A redundancy analysis of the relative impact of different feedstuffs on nitrogen use efficiency and excretion partitioning in beef cattle fed diets with contrasting protein concentrations

A - Papers appearing in refereed journals

Angelidis, A. E., Rempelos, L., Crompton, L., Misselbrook, T. H., Yan, T., Reynolds, C. K. and Stergiadis, S. 2021. A redundancy analysis of the relative impact of different feedstuffs on nitrogen use efficiency and excretion partitioning in beef cattle fed diets with contrasting protein concentrations. Animal Feed Science and Technology. 277, p. 114961. https://doi.org/10.1016/j.anifeedsci.2021.114961

AuthorsAngelidis, A. E., Rempelos, L., Crompton, L., Misselbrook, T. H., Yan, T., Reynolds, C. K. and Stergiadis, S.
Abstract

Diet composition and intake are the main determinants of nitrogen (N) use efficiency (NUE) in beef cattle. Accounting for the interactions and comparative effects of different feedstuff types on NUE and N losses in urine and faeces can inform the development of financially and environmentally sustainable feeding protocols for beef cattle. This study aimed to assess the impact of various individual feedstuffs and feedstuff types/groups on NUE and N partitioning to faeces and urine in beef cattle, for diets with contrasting crude protein (CP) concentrations. Partial multivariate redundancy analysis (pRDA) was used to associate the influence of the intakes of individual feedstuffs and feedstuff types/groups on NUE and N partitioning by using results from 59 published trials with growing and finishing beef cattle. The data were split into three sub-sets, according to diet CP concentration (low CP, 47−120 g CP/kg DM, n = 73; medium CP, 121−150 g CP/kg DM, n = 90; high CP, 151−269 g CP/kg DM, n = 74). In low CP diets, the main feedstuffs that improved NUE and shifted N outputs from urine to faeces were fresh-cut grasses and legumes, grass hay, straws, brans and pulps. In medium CP diets, the main feedstuffs that improved NUE were fresh-cut grasses, grass hay, fresh-cut legumes, and straws; while legume and grass hays, straws, pulps and hulls also shifted N excretion from urine to faeces. In high CP diets, the main feedstuffs that improved NUE were grass hay, grass silage, straws, hulls and meals; while grass silage, straws and meals also shifted N outputs from urine to faeces. The present study highlighted that selection of feedstuffs that provide adequate digestible fibre and energy supply to rumen microbes, as well as minimizing the oversupply of CP, could be used to improve NUE and shift N outputs from urine to faeces in beef cattle; while the effectiveness of providing fibre and energy might be influenced by the overall diet CP concentration.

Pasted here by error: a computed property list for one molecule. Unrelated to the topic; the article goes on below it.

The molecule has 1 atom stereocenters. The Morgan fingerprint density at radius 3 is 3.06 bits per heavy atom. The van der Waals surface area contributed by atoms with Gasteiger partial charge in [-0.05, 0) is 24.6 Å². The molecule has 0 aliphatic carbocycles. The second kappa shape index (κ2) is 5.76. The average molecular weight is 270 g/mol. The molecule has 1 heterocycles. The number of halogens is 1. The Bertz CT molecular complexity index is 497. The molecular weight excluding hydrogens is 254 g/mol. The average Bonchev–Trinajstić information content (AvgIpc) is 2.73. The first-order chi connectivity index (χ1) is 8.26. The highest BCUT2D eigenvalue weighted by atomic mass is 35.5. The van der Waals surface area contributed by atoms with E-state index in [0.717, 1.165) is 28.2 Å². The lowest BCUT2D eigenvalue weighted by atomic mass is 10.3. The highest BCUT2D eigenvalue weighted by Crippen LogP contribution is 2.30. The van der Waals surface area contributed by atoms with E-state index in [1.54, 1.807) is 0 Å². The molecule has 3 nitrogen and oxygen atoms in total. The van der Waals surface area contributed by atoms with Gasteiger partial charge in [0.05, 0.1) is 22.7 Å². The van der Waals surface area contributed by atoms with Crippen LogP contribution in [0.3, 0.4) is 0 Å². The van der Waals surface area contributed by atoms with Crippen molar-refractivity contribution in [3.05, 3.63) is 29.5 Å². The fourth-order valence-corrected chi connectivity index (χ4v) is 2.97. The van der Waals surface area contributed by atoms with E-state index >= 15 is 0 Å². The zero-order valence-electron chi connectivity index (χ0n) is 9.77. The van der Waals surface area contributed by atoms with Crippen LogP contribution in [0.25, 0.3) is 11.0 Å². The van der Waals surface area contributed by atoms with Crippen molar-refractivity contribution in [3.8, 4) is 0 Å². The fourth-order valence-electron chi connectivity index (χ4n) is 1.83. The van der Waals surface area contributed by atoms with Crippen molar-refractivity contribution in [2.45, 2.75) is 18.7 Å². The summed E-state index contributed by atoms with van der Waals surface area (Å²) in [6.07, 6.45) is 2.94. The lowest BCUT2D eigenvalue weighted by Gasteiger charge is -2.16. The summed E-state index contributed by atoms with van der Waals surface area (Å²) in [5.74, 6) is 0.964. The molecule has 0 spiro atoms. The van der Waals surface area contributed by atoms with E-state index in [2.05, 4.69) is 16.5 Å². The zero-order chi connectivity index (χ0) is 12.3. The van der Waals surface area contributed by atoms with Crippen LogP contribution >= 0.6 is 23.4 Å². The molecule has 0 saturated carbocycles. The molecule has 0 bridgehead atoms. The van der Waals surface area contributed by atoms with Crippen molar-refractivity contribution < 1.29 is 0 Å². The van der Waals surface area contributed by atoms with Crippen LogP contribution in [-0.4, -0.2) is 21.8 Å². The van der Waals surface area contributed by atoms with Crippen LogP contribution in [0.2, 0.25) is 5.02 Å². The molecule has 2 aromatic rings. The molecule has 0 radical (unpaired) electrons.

KeywordsRedundancy analysis; Beef cattle ; Protein; Urine; Nitrogen partitioning; Nitrogen
Year of Publication2021
JournalAnimal Feed Science and Technology
Journal citation277, p. 114961
Digital Object Identifier (DOI)https://doi.org/10.1016/j.anifeedsci.2021.114961
Open accessPublished as non-open access
FunderBiotechnology and Biological Sciences Research Council
Funder project or codeS2N - Soil to Nutrition - Work package 2 (WP2) - Adaptive management systems for improved efficiency and nutritional quality
Output statusPublished
Publication dates
Online05 May 2021
Publication process dates
Accepted02 May 2021
ISSN0377-8401
PublisherElsevier Science Bv

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